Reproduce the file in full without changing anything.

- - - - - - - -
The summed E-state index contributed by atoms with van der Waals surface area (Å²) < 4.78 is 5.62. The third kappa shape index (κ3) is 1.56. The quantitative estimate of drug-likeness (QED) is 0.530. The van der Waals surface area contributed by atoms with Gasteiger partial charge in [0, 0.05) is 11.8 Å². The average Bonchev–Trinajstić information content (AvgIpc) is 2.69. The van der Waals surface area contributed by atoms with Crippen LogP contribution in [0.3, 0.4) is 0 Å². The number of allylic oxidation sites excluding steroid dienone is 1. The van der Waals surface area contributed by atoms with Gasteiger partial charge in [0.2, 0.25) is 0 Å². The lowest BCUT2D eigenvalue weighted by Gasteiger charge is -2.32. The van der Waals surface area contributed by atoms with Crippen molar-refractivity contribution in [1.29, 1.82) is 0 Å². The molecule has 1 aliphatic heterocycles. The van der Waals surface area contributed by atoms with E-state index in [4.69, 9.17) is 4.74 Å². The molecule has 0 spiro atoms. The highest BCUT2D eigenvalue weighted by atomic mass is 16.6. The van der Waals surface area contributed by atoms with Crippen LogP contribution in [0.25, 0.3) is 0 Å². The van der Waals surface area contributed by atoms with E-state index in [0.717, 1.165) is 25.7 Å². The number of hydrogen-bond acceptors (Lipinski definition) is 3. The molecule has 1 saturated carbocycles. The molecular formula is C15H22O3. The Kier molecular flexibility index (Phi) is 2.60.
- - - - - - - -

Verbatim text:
The summed E-state index contributed by atoms with van der Waals surface area (Å²) < 4.78 is 5.62. The third kappa shape index (κ3) is 1.56. The quantitative estimate of drug-likeness (QED) is 0.530. The van der Waals surface area contributed by atoms with Gasteiger partial charge in [0, 0.05) is 11.8 Å². The average Bonchev–Trinajstić information content (AvgIpc) is 2.69. The van der Waals surface area contributed by atoms with Crippen LogP contribution in [0.3, 0.4) is 0 Å². The number of allylic oxidation sites excluding steroid dienone is 1. The van der Waals surface area contributed by atoms with Gasteiger partial charge in [0.2, 0.25) is 0 Å². The lowest BCUT2D eigenvalue weighted by Gasteiger charge is -2.32. The van der Waals surface area contributed by atoms with Crippen molar-refractivity contribution in [1.29, 1.82) is 0 Å². The molecule has 1 aliphatic heterocycles. The van der Waals surface area contributed by atoms with E-state index in [4.69, 9.17) is 4.74 Å². The molecule has 0 spiro atoms. The highest BCUT2D eigenvalue weighted by atomic mass is 16.6. The van der Waals surface area contributed by atoms with Crippen LogP contribution in [0.25, 0.3) is 0 Å². The van der Waals surface area contributed by atoms with E-state index in [0.717, 1.165) is 25.7 Å². The number of hydrogen-bond acceptors (Lipinski definition) is 3. The molecule has 1 saturated carbocycles. The molecular formula is C15H22O3. The Kier molecular flexibility index (Phi) is 2.60.